What Reagan gave the Republican party was the American version of Soviet utopia: a rotten, corrupt, impossible-to-implement religio-political cult. While he paid lip service to “conservative, Judeo-Christian values” he practiced a cynical hypocrisy in a God-shaped void that would make Jesus’ old nemesis Caiaphas blush with embarrassment.

And now, his followers are making war on South Carolina’s conservative officials. They want to spend expand government interference in religion through “school choice.” They want to extend the jack-boots of government thuggery into our bedrooms, our churches, our families. They want to expand the powers of an out of control nanny-state to create a neo-fascist mullahdom that will create “real Americans,” formed in the image of the Great Hypocrite Ronald Reagan.

Here come the pro’s. Watch out, South Carolina.

5 comments:

Anonymous said...

Tripped over your blog on Ken Clark. What nonsense! After reading your thoughts I now know why the Episcopal Church has been torn to shreds and is a mere cult today.

Deacon Tim said...

Listen, "Anonymous." I spent the first thirty years of my life trapped in a real cult. I left behind family and life-long friends. Do you want to know why? For the sake of the cross of Jesus Christ. Stop by and let's have a thoughtful conversation around shared values, without you attacking my denomination. (Which, as of this morning's Holy Eucharist, still recited the Nicense Creed.) You can call me a liberal, you can call me a fool. But don't call me a cultist, because you don't know what you're talking about.

notverybright said...

I recklessness of people leaving anonymous comments never ceases to amaze me. I think it's a reflection of the further coarsening of political discourse of all kinds.

Back to your entry: The idea that we are moving more and more to the extremes is illustrated by what you describe in the entry. I see it everywhere. In blogdom, in election campaigns. It's as if we think that we we try to chart a nuanced, well thought-out position in a complex world, we're admitting weakness. The strong take strong positions.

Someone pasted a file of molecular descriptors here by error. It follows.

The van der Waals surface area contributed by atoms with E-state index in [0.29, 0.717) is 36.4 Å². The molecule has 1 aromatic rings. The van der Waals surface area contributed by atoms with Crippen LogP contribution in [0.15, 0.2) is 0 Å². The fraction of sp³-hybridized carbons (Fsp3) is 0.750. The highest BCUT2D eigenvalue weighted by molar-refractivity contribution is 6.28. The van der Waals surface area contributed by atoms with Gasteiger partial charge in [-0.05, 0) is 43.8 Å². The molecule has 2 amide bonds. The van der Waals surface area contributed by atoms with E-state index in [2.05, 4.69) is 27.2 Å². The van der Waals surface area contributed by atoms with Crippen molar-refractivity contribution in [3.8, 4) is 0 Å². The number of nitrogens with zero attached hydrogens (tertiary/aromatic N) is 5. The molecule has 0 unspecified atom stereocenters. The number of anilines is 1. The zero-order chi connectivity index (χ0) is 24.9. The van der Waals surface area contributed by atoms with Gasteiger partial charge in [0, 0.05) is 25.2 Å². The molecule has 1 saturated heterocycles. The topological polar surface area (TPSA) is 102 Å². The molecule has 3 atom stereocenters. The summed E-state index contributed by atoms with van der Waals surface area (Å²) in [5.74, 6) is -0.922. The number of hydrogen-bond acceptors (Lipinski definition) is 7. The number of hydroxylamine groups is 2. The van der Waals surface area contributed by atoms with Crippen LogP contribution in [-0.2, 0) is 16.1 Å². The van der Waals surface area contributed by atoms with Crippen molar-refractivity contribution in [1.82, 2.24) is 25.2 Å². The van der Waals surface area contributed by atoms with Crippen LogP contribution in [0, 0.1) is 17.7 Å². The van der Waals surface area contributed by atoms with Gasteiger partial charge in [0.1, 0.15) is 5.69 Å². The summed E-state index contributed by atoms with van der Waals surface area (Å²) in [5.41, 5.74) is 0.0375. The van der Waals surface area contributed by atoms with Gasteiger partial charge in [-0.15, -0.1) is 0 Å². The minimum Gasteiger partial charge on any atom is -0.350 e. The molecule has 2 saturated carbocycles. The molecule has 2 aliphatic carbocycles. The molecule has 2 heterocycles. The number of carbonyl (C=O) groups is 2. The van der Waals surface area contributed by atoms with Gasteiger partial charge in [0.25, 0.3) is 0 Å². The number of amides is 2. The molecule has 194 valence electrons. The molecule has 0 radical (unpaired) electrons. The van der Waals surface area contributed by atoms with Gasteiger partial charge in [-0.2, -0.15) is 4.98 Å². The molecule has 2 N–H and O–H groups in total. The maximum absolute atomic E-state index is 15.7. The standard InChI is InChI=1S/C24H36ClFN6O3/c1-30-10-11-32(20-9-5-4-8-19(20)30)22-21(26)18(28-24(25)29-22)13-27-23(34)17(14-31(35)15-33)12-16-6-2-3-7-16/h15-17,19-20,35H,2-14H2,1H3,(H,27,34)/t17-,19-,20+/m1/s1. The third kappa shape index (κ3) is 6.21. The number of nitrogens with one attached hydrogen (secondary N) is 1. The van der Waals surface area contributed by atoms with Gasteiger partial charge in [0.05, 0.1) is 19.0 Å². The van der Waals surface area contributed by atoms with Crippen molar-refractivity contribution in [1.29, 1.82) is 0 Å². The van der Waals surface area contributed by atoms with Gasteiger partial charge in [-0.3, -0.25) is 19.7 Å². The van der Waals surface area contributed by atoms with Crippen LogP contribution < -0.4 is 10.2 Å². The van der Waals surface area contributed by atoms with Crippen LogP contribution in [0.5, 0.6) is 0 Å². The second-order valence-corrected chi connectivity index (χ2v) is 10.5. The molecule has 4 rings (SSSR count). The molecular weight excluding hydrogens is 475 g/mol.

It's sad. And I don't see any indication that it's going to change.

notverybright said...

I tried leaving a comment a couple of times, and thought I'd succeeded. If this one shows up, I'll come back and try to recreate the thought.

Jason Leary said...

Anonymous is posting baloney . I don't consider myself a liberal (in the contemporary, postmodern sense , after all I disapprove of abortion on demand and gay sex and all wild liberated forms of sexuality) ...yet I got to say that the Episcopal Church is in NO way a cult . If there is any movement that is cult-like in the sense of promoting a lack of critical thinking and uncritical groupthink it is these varieties of Fundamentalism who support the Amerikan success gospel of mass consumption and status seeking .

One doesn't have to be a liberal to realize that conservatism in its myriad varieties is mendacious shite ...though some varieties have somewhat more acumen than others . Granted there are some people of sincere good will that call themselves 'conservative' because they feel disillusioned with contemporary postmoden liberalism and don't know what else to call the position they take. They are a different sort of folks from the typical conservative that disdains the poor and venerates the rich .

Much of contemporary conservatism is the ideology borrowed from Augustine of Hippo, and worse minds like John Calvin, Johnathan Edwards, Thomas Hobbes, Calvin Coolidge, with a smattering of the notions culled by George Will thrown in .It is FAR AWAY from the sensibilty of that friend- of- the- poor Jesus of Nazareth ---to state what should have been acknowledged by everyone as obvious long ago .

As for a thesis of the original post that public schools can instill good traits in the young ,they can IF a much better community : a very excellent and NOT merely pasable community in which the public school has been fostered FIRST . But to foster an edifying and excellent community requires people turning off (or at least *not* chronically watching) the friggin t.v. sets and coming together to help build authentic community ! Until then , it be best to homeschool your children and insulate them from the "brave new 21 Century world" of many public schools where they may soak up the ANTI-values of fun sex, pop culture, fashion trends, and other forms of mass culture hype .